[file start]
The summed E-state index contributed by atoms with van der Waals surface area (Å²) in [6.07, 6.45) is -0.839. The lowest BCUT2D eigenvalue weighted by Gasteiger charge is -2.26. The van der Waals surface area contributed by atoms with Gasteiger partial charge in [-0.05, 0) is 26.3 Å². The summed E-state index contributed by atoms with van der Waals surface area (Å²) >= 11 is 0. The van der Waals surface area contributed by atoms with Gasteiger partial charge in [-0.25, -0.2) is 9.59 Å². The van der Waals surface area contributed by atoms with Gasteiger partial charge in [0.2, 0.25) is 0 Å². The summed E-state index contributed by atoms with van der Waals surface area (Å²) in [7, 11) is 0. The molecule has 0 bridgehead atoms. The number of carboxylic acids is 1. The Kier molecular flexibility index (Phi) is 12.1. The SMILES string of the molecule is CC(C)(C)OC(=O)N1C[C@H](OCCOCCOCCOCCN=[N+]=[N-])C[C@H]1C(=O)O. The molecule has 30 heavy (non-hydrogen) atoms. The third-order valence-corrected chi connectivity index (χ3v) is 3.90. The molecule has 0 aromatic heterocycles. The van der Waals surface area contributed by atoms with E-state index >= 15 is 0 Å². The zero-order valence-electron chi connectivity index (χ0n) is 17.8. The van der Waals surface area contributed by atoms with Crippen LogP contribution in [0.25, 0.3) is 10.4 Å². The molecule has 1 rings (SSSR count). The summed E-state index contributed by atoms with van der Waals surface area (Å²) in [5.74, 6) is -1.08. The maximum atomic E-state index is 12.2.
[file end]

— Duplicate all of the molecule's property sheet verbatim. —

The summed E-state index contributed by atoms with van der Waals surface area (Å²) in [6.07, 6.45) is -0.839. The lowest BCUT2D eigenvalue weighted by Gasteiger charge is -2.26. The van der Waals surface area contributed by atoms with Gasteiger partial charge in [-0.05, 0) is 26.3 Å². The summed E-state index contributed by atoms with van der Waals surface area (Å²) >= 11 is 0. The van der Waals surface area contributed by atoms with Gasteiger partial charge in [-0.25, -0.2) is 9.59 Å². The van der Waals surface area contributed by atoms with Gasteiger partial charge in [0.2, 0.25) is 0 Å². The summed E-state index contributed by atoms with van der Waals surface area (Å²) in [7, 11) is 0. The molecule has 0 bridgehead atoms. The number of carboxylic acids is 1. The Kier molecular flexibility index (Phi) is 12.1. The SMILES string of the molecule is CC(C)(C)OC(=O)N1C[C@H](OCCOCCOCCOCCN=[N+]=[N-])C[C@H]1C(=O)O. The molecule has 30 heavy (non-hydrogen) atoms. The third-order valence-corrected chi connectivity index (χ3v) is 3.90. The molecule has 0 aromatic heterocycles. The van der Waals surface area contributed by atoms with E-state index >= 15 is 0 Å². The zero-order valence-electron chi connectivity index (χ0n) is 17.8. The van der Waals surface area contributed by atoms with Crippen LogP contribution in [0.25, 0.3) is 10.4 Å². The molecule has 1 rings (SSSR count). The summed E-state index contributed by atoms with van der Waals surface area (Å²) in [5.74, 6) is -1.08. The maximum atomic E-state index is 12.2.